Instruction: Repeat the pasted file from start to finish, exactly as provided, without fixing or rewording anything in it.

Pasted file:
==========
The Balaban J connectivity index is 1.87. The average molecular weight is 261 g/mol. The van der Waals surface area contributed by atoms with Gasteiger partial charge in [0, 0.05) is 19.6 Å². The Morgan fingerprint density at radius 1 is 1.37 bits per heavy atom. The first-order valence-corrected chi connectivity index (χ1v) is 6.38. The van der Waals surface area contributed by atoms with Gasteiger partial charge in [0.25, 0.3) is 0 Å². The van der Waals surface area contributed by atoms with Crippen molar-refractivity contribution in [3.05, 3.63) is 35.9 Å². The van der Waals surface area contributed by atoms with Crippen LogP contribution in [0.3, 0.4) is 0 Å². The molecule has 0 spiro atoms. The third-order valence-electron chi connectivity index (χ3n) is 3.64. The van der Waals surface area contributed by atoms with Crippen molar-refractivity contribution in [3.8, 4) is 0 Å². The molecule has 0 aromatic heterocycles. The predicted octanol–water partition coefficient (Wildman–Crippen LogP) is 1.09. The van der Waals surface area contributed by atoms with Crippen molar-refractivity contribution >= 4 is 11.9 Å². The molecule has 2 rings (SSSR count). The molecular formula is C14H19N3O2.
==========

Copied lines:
The Balaban J connectivity index is 1.87. The average molecular weight is 261 g/mol. The van der Waals surface area contributed by atoms with Gasteiger partial charge in [0, 0.05) is 19.6 Å². The Morgan fingerprint density at radius 1 is 1.37 bits per heavy atom. The first-order valence-corrected chi connectivity index (χ1v) is 6.38. The van der Waals surface area contributed by atoms with Gasteiger partial charge in [0.25, 0.3) is 0 Å². The van der Waals surface area contributed by atoms with Crippen molar-refractivity contribution in [3.05, 3.63) is 35.9 Å². The van der Waals surface area contributed by atoms with Crippen LogP contribution in [0.3, 0.4) is 0 Å². The molecule has 0 spiro atoms. The third-order valence-electron chi connectivity index (χ3n) is 3.64. The van der Waals surface area contributed by atoms with Crippen molar-refractivity contribution in [3.8, 4) is 0 Å². The molecule has 0 aromatic heterocycles. The predicted octanol–water partition coefficient (Wildman–Crippen LogP) is 1.09. The van der Waals surface area contributed by atoms with Crippen molar-refractivity contribution >= 4 is 11.9 Å². The molecule has 2 rings (SSSR count). The molecular formula is C14H19N3O2.